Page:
Friend or Taskmaster? Considering Call Center Management Styles
Talk to an experienced call center agent, and he or she will likely have a plethora of stories about managers and their management styles. Chances are good some stories will be recounted with respect, and others will be “nightmare boss” anecdotes. The manager is the point around which the entire contact center pivots, so getting a manager to adapt his or her style to the “tone” of the organization is critical.
“Some call center teams respond better to a supportive manager that downplays the distinction between management and labor for a ‘we’re all in this together’ philosophy,” wrote Ciarlo. “With a responsible team the results may be impressive – but there must be some oversight to make sure agents are not taking advantage of an informal managerial style.”
This style may work better with more experienced agents, or for a company trying to foster a warm “family” feeling among its workers. For other contact centers, informality may not be appropriate. Ciarlo describes the second type of manager – the “taskmaster” – using a sports analogy.
“He or she drives the team like a college football coach, with inspiring motivational speeches and continuous urging to go the extra mile for the company,” he wrote. “Some agents will respond to this more aggressive approach, but others may fold under the pressure or be worried about falling short of expectations. Just remember that the best coaches always make time for their players, to help them be the best they can be.”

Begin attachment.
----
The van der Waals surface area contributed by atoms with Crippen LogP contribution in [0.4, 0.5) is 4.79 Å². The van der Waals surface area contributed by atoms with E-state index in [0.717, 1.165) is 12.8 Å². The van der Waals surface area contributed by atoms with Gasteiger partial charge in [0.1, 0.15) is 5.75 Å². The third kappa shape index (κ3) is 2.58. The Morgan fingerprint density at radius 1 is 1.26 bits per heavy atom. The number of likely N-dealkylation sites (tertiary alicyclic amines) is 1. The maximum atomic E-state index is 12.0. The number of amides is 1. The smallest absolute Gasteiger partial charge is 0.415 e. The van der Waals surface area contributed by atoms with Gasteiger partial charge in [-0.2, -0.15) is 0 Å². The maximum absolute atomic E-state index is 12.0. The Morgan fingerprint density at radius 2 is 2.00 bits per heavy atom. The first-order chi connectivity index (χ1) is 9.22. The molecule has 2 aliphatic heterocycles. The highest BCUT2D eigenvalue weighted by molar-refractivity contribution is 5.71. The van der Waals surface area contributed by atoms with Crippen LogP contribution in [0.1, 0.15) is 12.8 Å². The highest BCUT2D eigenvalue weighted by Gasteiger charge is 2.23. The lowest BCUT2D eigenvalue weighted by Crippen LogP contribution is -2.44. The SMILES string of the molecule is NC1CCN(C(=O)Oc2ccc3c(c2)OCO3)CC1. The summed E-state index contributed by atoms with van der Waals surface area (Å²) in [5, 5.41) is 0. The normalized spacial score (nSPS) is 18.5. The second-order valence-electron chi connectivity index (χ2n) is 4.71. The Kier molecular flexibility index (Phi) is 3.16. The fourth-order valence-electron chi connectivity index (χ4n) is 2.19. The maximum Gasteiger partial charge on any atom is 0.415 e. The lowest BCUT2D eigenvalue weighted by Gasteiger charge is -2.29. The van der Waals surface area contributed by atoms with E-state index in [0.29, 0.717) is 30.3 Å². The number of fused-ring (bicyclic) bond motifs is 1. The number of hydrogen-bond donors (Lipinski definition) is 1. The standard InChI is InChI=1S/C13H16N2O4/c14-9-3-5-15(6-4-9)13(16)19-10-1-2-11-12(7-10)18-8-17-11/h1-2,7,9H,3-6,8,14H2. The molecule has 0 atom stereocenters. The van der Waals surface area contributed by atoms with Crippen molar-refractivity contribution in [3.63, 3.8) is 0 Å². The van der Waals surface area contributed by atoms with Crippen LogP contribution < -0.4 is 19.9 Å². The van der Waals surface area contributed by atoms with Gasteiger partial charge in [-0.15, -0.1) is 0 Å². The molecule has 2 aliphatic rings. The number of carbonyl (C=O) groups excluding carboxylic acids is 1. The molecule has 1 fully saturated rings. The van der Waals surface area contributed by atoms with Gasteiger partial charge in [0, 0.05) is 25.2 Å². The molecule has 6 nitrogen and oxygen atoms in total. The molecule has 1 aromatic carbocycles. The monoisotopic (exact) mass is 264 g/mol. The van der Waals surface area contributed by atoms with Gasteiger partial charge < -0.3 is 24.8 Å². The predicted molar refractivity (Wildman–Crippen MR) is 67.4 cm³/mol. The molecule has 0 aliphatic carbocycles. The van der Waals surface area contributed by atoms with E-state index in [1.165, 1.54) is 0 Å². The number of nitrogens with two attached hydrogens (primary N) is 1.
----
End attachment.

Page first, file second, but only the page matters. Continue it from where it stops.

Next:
The right approach for any organization is always going to be the one that creates the most enthusiasm and employee engagement among workers. Many managers may need to seek a middle ground between formality and informality, a laid-back approach or a taskmaster approach. Each agent is an individual and different people will be driven by different motivators. Ciarlo recommends that managers talk to agents to determine what their needs are.
“Ask them if there is something they are not getting from you, whether that’s guidance or support or even criticism,” he wrote. “The more you can match your approach to the temperament of your agents, the better the odds of a successful call center.”
Ciarlo noted that most managers perform their duties in a way that is an extension of their personalities. It can, however, be helpful to consider whether a change in approach might be beneficial to workers. Traditionally, contact center workers tend to be most engaged when they feel properly trained, empowered to use their own initiative sometimes in solving customer issues, and when they can easily see a path for their own advancement by meeting formalized goals laid out clearly in their performance management programs.
When the manager can match his or her management “style” to the agents, turnover can be reduced, productivity can go up and customer engagement can receive a big boost.
Edited by Alicia Young